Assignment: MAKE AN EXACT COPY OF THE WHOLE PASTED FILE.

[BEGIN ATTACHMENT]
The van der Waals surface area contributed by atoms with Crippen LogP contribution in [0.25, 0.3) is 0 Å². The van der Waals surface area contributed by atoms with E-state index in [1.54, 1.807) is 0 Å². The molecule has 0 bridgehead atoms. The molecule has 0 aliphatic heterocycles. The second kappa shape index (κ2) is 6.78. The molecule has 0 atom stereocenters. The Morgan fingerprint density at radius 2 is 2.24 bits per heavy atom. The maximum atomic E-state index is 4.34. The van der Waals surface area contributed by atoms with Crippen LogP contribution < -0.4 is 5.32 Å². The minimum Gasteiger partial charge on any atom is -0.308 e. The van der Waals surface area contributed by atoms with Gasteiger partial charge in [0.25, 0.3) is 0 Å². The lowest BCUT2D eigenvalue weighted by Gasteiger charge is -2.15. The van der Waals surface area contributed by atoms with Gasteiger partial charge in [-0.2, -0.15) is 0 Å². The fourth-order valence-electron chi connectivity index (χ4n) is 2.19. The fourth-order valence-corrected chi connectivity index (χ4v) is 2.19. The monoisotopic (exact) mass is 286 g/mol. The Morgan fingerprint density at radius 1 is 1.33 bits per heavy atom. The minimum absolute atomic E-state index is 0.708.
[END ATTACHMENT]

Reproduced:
The van der Waals surface area contributed by atoms with Crippen LogP contribution in [0.25, 0.3) is 0 Å². The van der Waals surface area contributed by atoms with E-state index in [1.54, 1.807) is 0 Å². The molecule has 0 bridgehead atoms. The molecule has 0 aliphatic heterocycles. The second kappa shape index (κ2) is 6.78. The molecule has 0 atom stereocenters. The Morgan fingerprint density at radius 2 is 2.24 bits per heavy atom. The maximum atomic E-state index is 4.34. The van der Waals surface area contributed by atoms with Crippen LogP contribution < -0.4 is 5.32 Å². The minimum Gasteiger partial charge on any atom is -0.308 e. The van der Waals surface area contributed by atoms with Gasteiger partial charge in [0.25, 0.3) is 0 Å². The lowest BCUT2D eigenvalue weighted by Gasteiger charge is -2.15. The van der Waals surface area contributed by atoms with Gasteiger partial charge in [-0.2, -0.15) is 0 Å². The fourth-order valence-electron chi connectivity index (χ4n) is 2.19. The fourth-order valence-corrected chi connectivity index (χ4v) is 2.19. The monoisotopic (exact) mass is 286 g/mol. The Morgan fingerprint density at radius 1 is 1.33 bits per heavy atom. The minimum absolute atomic E-state index is 0.708.